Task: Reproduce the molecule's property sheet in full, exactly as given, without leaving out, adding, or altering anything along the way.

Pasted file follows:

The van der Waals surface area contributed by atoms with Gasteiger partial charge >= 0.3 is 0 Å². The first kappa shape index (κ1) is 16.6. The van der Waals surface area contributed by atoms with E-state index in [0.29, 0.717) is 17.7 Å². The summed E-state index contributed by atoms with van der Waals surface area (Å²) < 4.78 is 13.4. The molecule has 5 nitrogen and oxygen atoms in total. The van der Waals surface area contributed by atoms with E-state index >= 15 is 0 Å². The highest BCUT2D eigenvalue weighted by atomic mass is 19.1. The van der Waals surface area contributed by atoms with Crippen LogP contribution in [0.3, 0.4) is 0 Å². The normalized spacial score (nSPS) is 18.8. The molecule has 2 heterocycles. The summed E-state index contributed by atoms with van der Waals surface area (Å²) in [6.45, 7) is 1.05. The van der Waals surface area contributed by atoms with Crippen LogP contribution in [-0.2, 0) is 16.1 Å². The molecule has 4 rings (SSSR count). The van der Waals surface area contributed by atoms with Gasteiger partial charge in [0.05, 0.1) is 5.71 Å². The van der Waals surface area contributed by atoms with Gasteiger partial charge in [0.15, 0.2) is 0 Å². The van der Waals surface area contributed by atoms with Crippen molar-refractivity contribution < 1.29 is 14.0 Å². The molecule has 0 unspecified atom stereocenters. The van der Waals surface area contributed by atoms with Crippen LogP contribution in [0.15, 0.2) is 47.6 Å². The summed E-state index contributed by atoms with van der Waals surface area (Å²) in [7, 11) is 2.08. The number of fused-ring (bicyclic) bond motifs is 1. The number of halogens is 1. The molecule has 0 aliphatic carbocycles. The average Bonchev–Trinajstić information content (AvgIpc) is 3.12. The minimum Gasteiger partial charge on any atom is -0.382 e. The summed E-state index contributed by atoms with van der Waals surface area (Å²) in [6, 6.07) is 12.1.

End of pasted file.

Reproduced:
The van der Waals surface area contributed by atoms with Gasteiger partial charge >= 0.3 is 0 Å². The first kappa shape index (κ1) is 16.6. The van der Waals surface area contributed by atoms with E-state index in [0.29, 0.717) is 17.7 Å². The summed E-state index contributed by atoms with van der Waals surface area (Å²) < 4.78 is 13.4. The molecule has 5 nitrogen and oxygen atoms in total. The van der Waals surface area contributed by atoms with E-state index >= 15 is 0 Å². The highest BCUT2D eigenvalue weighted by atomic mass is 19.1. The van der Waals surface area contributed by atoms with Crippen LogP contribution in [0.3, 0.4) is 0 Å². The normalized spacial score (nSPS) is 18.8. The molecule has 2 heterocycles. The summed E-state index contributed by atoms with van der Waals surface area (Å²) in [6.45, 7) is 1.05. The van der Waals surface area contributed by atoms with Crippen LogP contribution in [-0.2, 0) is 16.1 Å². The molecule has 4 rings (SSSR count). The van der Waals surface area contributed by atoms with Gasteiger partial charge in [0.05, 0.1) is 5.71 Å². The van der Waals surface area contributed by atoms with Gasteiger partial charge in [0.15, 0.2) is 0 Å². The van der Waals surface area contributed by atoms with Crippen molar-refractivity contribution < 1.29 is 14.0 Å². The molecule has 0 unspecified atom stereocenters. The van der Waals surface area contributed by atoms with Crippen LogP contribution in [0.15, 0.2) is 47.6 Å². The summed E-state index contributed by atoms with van der Waals surface area (Å²) in [7, 11) is 2.08. The number of fused-ring (bicyclic) bond motifs is 1. The number of halogens is 1. The molecule has 0 aliphatic carbocycles. The average Bonchev–Trinajstić information content (AvgIpc) is 3.12. The minimum Gasteiger partial charge on any atom is -0.382 e. The summed E-state index contributed by atoms with van der Waals surface area (Å²) in [6, 6.07) is 12.1.